Gut Liver.  2015 Sep;9(5):629-635. 10.5009/gnl15133.

Usefulness of Immunohistochemistry for Microsatellite Instability Screening in Gastric Cancer

Affiliations
  • 1Department of Pathology, Yonsei University College of Medicine, Seoul, Korea. kimhyunki@yuhs.ac
  • 2Department of Surgery, Yonsei University College of Medicine, Seoul, Korea.

Abstract

BACKGROUND/AIMS
The usefulness of immunohistochemistry to screen for the microsatellite instability (MSI) phenotype in gastric cancer remains unclear. Moreover, the prognostic value of MSI phenotypes in gastric cancer has been debated.
METHODS
The clinicopathologic parameters and survival outcomes of 203 MSI-high (MSI-H) and 261 microsatellite-stable (MSS) advanced gastric cancers (AGCs) were compared. Next, we compared the immunohistochemistry results for hMLH1 and hMSH2 with those of a polymerase chain reaction (PCR)-based method. Kaplan-Meier curves and a Cox proportional hazard regression model were used to conduct survival analyses.
RESULTS
The MSI-H AGCs were correlated with older age (p<0.001), female gender (p=0.018), distal location (p<0.001), larger size (p=0.016), and intestinal type (p<0.001). Multivariate analysis revealed that the MSI-H phenotype was an independent favorable factor that was related to overall survival in patients with AGC (p<0.001). Compared with the PCR-based analysis, immunohistochemistry exhibited high sensitivity (91.1%) and specificity (98.5%) in the detection of MSI phenotypes.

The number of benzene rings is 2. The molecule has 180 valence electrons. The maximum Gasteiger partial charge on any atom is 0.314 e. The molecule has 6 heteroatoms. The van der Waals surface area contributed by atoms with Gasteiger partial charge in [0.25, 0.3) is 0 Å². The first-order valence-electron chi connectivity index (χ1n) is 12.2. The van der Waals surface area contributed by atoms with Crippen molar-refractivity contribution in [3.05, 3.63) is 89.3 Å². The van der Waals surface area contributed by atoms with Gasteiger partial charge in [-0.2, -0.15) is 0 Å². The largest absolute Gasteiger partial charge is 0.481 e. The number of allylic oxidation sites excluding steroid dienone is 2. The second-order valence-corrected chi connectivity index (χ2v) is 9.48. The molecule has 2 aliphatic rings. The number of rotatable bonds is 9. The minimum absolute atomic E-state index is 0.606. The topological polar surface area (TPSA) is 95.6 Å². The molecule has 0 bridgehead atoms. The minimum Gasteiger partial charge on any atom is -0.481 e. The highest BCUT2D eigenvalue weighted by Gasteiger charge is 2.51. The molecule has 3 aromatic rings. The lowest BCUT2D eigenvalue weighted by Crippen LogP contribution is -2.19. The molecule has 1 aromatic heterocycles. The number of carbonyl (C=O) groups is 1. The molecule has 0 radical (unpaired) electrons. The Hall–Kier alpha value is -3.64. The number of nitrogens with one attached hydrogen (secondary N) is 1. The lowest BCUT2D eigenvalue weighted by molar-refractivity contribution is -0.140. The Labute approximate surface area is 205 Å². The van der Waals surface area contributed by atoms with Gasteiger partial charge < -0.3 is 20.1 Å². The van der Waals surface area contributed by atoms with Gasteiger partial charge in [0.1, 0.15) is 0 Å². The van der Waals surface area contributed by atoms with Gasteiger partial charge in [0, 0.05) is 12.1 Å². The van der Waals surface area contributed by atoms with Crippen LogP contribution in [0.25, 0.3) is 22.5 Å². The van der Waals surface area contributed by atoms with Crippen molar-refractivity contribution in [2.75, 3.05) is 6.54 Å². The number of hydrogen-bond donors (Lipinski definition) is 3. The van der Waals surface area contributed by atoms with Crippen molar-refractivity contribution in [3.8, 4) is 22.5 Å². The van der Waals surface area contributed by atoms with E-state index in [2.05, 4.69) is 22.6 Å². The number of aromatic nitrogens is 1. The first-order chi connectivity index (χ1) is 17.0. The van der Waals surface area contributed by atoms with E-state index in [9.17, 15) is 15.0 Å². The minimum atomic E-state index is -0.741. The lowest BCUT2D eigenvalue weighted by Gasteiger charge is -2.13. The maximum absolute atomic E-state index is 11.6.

CONCLUSIONS
MSI-H gastric cancers have distinct clinicopathologic features and better prognoses, which suggests the necessity of MSI analysis in gastric cancer. Immunohistochemistry can be a useful and reliable screening method in the assessment of MSI status in gastric cancer.

Keyword

Gastric cancer; Microsatellite instability; Immunohistochemistry; hMLH1; hMSH2

MeSH Terms

Adult
Aged
Aged, 80 and over
Female
Humans
Immunohistochemistry/*statistics & numerical data
Kaplan-Meier Estimate
Male
*Microsatellite Instability
Middle Aged
Phenotype
Polymerase Chain Reaction
Predictive Value of Tests
Prognosis
Proportional Hazards Models
Sensitivity and Specificity
Sex Factors
Stomach Neoplasms/*genetics/mortality
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